In a recent development, Sen. Joe Manchin (D-WV) is said to be spearheading an effort to reinstate the informal Senate dress code, according to a report by Breitbart News.
This code, which mandated Senators to don business attire while on the floor, was abolished by Senate Majority Leader Chuck Schumer (D-NY) just last weekend.
The Hill’s Alexander Bolton reported Thursday that Manchin “is circulating a proposal to reestablish the Senate’s dress code,” citing two “senators familiar with the proposal.”
According to a source familiar with the resolution, it would essentially restore the Senate dress code to what it was a week ago, when senators were required to wear coats and ties or business attire on the Senate floor.
“I’ve signed it,” said one senator, who explained it would “define what the dress code is.”
Schumer said in a statement Monday that “senators are able to choose what they wear on the Senate floor. I will continue to wear a suit,” the Associated Press noted.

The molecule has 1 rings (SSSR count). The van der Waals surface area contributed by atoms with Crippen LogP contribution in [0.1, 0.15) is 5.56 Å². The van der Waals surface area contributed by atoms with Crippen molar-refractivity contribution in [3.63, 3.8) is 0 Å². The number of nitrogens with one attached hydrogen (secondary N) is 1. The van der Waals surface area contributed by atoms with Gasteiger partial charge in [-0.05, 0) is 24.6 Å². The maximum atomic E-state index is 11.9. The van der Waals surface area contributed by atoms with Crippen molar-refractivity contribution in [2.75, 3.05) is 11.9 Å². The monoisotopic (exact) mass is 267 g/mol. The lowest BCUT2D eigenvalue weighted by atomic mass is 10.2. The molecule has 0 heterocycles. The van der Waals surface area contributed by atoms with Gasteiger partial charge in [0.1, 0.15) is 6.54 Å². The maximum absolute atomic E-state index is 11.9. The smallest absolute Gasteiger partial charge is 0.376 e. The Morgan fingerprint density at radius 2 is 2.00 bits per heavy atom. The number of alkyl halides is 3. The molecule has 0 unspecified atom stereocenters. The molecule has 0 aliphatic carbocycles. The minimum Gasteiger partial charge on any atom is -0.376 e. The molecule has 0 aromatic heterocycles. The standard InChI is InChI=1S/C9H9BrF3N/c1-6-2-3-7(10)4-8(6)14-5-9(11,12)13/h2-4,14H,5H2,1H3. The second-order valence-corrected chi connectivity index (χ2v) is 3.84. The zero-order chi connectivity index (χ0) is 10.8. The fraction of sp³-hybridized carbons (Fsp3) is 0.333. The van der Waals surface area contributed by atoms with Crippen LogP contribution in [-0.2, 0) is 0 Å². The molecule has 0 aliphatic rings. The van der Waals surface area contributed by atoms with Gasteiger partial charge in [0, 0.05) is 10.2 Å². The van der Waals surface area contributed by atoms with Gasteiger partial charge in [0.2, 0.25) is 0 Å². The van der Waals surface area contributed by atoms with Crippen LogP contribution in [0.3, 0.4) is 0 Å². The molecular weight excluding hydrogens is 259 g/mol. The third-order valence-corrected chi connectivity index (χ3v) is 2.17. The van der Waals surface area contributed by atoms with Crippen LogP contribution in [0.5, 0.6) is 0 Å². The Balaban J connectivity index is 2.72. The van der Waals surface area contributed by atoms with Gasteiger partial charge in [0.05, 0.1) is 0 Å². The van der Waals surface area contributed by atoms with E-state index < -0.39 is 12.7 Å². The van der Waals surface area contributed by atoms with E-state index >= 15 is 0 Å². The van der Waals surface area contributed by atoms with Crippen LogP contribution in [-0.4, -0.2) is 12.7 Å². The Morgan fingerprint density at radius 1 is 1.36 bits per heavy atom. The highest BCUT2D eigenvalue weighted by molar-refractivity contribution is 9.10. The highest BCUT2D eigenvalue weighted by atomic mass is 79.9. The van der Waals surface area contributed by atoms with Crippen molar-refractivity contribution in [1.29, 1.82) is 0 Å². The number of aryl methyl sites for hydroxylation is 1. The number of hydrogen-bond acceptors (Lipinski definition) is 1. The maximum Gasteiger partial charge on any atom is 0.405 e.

The rules relaxation is a huge win for Sen. John Fetterman (D-PA) who has routinely worn sweatshirts and shorts into the United States Capitol, including on the day he returned in April after a two-month absence to receive treatment for clinical depression.
On the campaign trail, Fetterman frequently wore Carhartt sweatshirts instead of a traditional suit and tie, portraying himself as a "blue-collar tough guy."
Notably, the "blue collar" working class persona is inconsistent with his Harvard University education and the rumor that his parents supported him financially while he was mayor of Braddock, Pennsylvania.
Now, Fetterman has brought his style to Washington, D.C., which John Binder, immigration reporter and fashion critic for Breitbart News, describes as a "insistence on larping working poor in the Senate."
Binder spoke with men's fashion expert W. Matt Tinch about Fetterman's clothing choices in light of Schumer's change in demeanor.
“If you’re familiar with Fetterman’s history … he just got out of like a clinical depression, he was in a facility, and he’s come out publicly and talked about his depression,” he told Binder in the article published Thursday.
“In one sense, Fetterman is authentic if you believe his story,” Tinch added. “However, it’s a question of how much of it is authentic. He’s obviously a person who can afford more than a hoodie and basketball shorts.
"If you know Fetterman’s history, it just seems odd. He’s portraying himself as just an average joe, and it feels dishonest.”